A 52-year-old obese Caucasian male presents to the clinic with a 2-day history of fever, chills, and right great toe pain that has gotten worse. Patient states this is the first time that this has happened, and nothing has made it better and walking on his right foot makes it worse. He has tried acetaminophen, but it did not help. He took several ibuprofen tablets last night which did give him a bit of relief. Past medical history positive or hypertension treated with hydrochlorothiazide and kidney stones. Social history negative for tobacco use but admits to drinking “a fair amount of red wine” every week. General appearance: Ill appearing male who sits with his right foot elevated. Physical exam remarkable for a temp of 101.2, pulse 108, respirations 18 and BP 160/88. Right great toe (first metatarsal phalangeal [MTP]) noticeably swollen and red. Unable to palpate to assess range of motion due to extreme pain. CBC and Complete metabolic profile revealed WBC 14,000 mm3 and uric acid 8.9 mg/dl. The APRN diagnoses the patient with acute gout.
Question 1 of 2:
Describe the pathophysiology of gout.
Question 2 of 2:
Explain why a patient with gout is more likely to develop renal calculi.
- Stan is a 45-year-old man who presents to the clinic complaining of intermittent fevers, joint pain, myalgias, and generalized fatigue. He noticed a rash several days ago that seemed to appear and disappear on different parts of his abdomen. He noticed the lesion below this morning and decided to come in for evaluation. He denies recent international travel and the only difference in his usual routine was clearing some underbrush from his back yard about a week ago. Past medical history non-contributory with exception of severe allergy to penicillin resulting in hives and difficulty breathing. Physical exam: Temp 101.1 ˚F, BP 128/72, pulse 102 and regular, respirations 18. Skin inspection revealed a 4-inch diameter bull’seye type red rash over the left flank area. The APRN, based on history and physical exam, diagnoses the patient with Lyme Disease. She ordered appropriate labs to confirm diagnosis but felt it urgent to begin antibiotic therapy to prevent secondary complications.
What is Lyme disease and what patient factors may have increased his risk developing Lyme disease?
- A 72-year-old female was walking her dog when the dog suddenly tried to chase a squirrel and pulled the woman down. She tried to break her fall by putting her hand out and she landed on her outstretched hand.She immediately felt severe pain in her right wrist and noticed her wrist looked deformed. Her neighbor saw the fall and brought the woman to the local Urgent Care Center for evaluation. Radiographs revealed a Colles’ fracture (distal radius with dorsal displacement of fragments) as well as radiographic evidence of osteoporosis. A closed reduction of the fracture was successful, and she was placed in a posterior splint with ace bandage wrap and instructed to see an orthopedist for follow up.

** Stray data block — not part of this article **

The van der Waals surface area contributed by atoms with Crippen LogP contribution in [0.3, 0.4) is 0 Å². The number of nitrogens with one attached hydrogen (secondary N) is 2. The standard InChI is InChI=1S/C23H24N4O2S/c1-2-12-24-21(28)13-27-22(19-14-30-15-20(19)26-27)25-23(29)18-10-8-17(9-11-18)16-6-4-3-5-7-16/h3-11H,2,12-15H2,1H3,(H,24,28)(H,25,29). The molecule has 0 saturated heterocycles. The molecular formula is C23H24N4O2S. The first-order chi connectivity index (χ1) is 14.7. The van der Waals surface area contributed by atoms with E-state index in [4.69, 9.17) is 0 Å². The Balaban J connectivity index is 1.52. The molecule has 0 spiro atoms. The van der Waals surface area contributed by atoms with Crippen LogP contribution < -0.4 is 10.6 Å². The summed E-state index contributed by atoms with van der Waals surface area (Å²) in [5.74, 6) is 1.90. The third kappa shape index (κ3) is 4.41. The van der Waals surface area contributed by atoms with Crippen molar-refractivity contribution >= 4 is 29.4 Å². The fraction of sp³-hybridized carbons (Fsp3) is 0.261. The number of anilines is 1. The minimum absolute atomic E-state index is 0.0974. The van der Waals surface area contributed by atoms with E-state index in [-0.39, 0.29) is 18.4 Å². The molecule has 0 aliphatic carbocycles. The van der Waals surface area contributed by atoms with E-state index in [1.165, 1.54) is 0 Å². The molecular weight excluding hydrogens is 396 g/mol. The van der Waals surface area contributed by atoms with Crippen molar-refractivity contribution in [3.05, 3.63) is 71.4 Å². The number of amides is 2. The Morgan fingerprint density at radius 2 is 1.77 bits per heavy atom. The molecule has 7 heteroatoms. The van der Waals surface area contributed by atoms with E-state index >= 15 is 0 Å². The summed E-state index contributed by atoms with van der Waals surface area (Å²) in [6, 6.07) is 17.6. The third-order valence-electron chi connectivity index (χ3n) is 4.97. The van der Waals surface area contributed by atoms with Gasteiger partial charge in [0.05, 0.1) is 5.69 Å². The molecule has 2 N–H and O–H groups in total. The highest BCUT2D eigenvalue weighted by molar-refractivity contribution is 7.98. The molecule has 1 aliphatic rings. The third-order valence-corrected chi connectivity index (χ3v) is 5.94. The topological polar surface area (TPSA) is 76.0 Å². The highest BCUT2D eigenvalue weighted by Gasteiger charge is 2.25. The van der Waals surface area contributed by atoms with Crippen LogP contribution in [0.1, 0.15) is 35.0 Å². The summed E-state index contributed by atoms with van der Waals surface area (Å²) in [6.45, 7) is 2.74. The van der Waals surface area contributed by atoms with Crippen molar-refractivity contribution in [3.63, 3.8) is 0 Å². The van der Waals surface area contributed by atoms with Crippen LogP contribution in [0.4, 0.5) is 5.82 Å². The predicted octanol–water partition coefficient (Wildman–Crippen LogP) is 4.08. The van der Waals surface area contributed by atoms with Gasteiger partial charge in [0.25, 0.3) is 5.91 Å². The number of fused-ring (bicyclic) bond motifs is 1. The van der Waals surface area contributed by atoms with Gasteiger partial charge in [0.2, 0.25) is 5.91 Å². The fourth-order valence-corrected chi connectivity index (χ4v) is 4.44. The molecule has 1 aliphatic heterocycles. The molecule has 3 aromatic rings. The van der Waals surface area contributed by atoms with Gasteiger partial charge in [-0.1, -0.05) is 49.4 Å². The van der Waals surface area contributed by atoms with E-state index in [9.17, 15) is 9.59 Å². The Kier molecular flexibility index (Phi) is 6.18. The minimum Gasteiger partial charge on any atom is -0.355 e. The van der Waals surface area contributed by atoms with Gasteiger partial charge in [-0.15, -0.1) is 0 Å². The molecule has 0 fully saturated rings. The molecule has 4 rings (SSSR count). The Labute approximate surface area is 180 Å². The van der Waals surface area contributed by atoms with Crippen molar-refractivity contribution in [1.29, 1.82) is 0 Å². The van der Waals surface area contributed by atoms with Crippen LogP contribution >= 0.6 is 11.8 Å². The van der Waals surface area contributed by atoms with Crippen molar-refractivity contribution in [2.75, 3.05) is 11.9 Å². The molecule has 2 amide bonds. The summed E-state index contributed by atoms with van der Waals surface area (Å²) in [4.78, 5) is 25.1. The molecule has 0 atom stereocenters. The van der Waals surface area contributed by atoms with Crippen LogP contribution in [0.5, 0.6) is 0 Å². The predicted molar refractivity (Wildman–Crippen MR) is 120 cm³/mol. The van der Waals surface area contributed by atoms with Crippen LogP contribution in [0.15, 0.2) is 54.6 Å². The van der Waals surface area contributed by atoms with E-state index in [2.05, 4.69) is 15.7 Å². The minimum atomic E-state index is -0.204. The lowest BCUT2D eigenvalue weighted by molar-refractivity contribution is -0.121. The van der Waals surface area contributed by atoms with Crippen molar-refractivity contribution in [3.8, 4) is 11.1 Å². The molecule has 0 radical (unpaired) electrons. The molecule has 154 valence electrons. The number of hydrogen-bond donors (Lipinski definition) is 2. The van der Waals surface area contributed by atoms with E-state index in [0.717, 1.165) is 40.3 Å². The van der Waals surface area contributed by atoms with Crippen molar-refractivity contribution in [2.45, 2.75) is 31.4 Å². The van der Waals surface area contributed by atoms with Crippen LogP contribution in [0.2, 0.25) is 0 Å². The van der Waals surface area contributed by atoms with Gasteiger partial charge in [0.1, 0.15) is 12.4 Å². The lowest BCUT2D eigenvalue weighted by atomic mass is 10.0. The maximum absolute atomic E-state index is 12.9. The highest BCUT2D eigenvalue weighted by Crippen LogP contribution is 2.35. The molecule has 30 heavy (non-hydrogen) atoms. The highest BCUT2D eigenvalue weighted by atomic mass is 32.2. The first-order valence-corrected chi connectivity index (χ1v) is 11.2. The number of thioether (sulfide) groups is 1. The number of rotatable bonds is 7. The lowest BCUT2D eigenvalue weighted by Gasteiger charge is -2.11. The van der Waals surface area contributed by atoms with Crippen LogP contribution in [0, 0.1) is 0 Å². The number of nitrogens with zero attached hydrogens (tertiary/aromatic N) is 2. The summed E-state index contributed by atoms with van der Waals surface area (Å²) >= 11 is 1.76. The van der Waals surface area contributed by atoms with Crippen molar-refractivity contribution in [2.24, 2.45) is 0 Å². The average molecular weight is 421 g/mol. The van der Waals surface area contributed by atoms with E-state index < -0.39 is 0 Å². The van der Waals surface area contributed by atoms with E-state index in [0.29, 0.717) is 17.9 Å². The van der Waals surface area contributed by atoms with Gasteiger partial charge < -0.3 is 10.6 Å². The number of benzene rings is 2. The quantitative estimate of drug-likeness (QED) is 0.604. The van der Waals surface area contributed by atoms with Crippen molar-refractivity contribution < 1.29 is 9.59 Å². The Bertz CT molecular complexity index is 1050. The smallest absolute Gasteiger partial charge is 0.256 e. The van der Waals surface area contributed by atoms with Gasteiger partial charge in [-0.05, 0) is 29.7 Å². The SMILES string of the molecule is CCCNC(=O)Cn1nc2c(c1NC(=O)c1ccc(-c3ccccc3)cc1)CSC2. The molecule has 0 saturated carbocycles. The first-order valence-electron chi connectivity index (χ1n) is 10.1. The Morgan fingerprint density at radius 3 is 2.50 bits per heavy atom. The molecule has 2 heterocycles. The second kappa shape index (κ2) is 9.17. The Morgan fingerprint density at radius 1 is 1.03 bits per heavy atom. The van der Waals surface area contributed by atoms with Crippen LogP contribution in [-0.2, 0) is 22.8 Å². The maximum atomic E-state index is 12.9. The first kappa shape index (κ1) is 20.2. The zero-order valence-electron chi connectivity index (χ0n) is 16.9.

What is osteoporosis and how does it develop?
- A 42-year-old woman presents to the clinic witha four-month history of generalized joint pain, stiffness, and swelling, especially in her hands. She states that these symptoms have made it difficult to grasp objects and has made caring for her 6 and 4-year-old children problematic. She admits to increased fatigue, but she thought it was due to her stressful job as well as being a single mother. No significant past medical history but recalls that one of her grandmothers had “crippling” arthritis. Physical exam remarkable for bilateral ulnar deviation of her hands as well as soft, boggy proximal interphalangeal joints. The metatarsals of both of her feet also exhibited swelling and warmth. The diagnosis for this patient is rheumatoid arthritis.
Explain why patients with rheumatoid arthritis exhibit these symptoms and how does it differ from osteoarthritis?
- A 32-year-old Caucasianmale presents to the office with complaints of back pain, stiffness, especially in the morning, interrupted sleep due to pain, and difficulty in leaning over to tie his shoes. The patient first noticed these symptoms about 6 months ago but attributed them to his weekend basketball team’s He said he is exhausted due to sleep interruption. He has taken acetaminophen with some relief but says the naproxen seems to be working better. Married with 2 small children and works as a bank manager. Physical exam: Lungs clear but decreased chest excursion noted as well as decreased range of motion of hips and forward flexion, rotation, and lateral flexion restricted. Spine radiographs in the office revealed a slight kyphosis along with ankylosis at L5-S1. The APRN suspects the patient may have ankylosing spondylitis (AS). The APRN orders laboratory tests including an HLA-B27.
Why did the APRN order an HLA-B27 lab? How would that lab result assist in understanding what ankylosing spondylitis?
- A 17-year-old male presents to the clinic with a chief complaint of pain in his right elbow. He says the pain is sharp, especially with pronation and supination. He noticed the pain several weeks ago after his tennis team went to a regional competition. When he rests, the pain seems to go away. The pain is alleviated when he takes Naprosyn. No history of trauma or infection in the elbow. Past medicaland social history non He is a junior at the local high school and just started taking tennis lessons 2 months ago and his coach is working with him on his backhand serve. Focused physical exam revealed point tenderness over the lateral epicondyle which increases with pronation and supination. The APRN diagnoses him with lateral epicondylitis and orders a wrist splint to prevent wrist flexion.
Why did the APRN feel a wrist splint would be helpful? What patient characteristics lead to this diagnosis.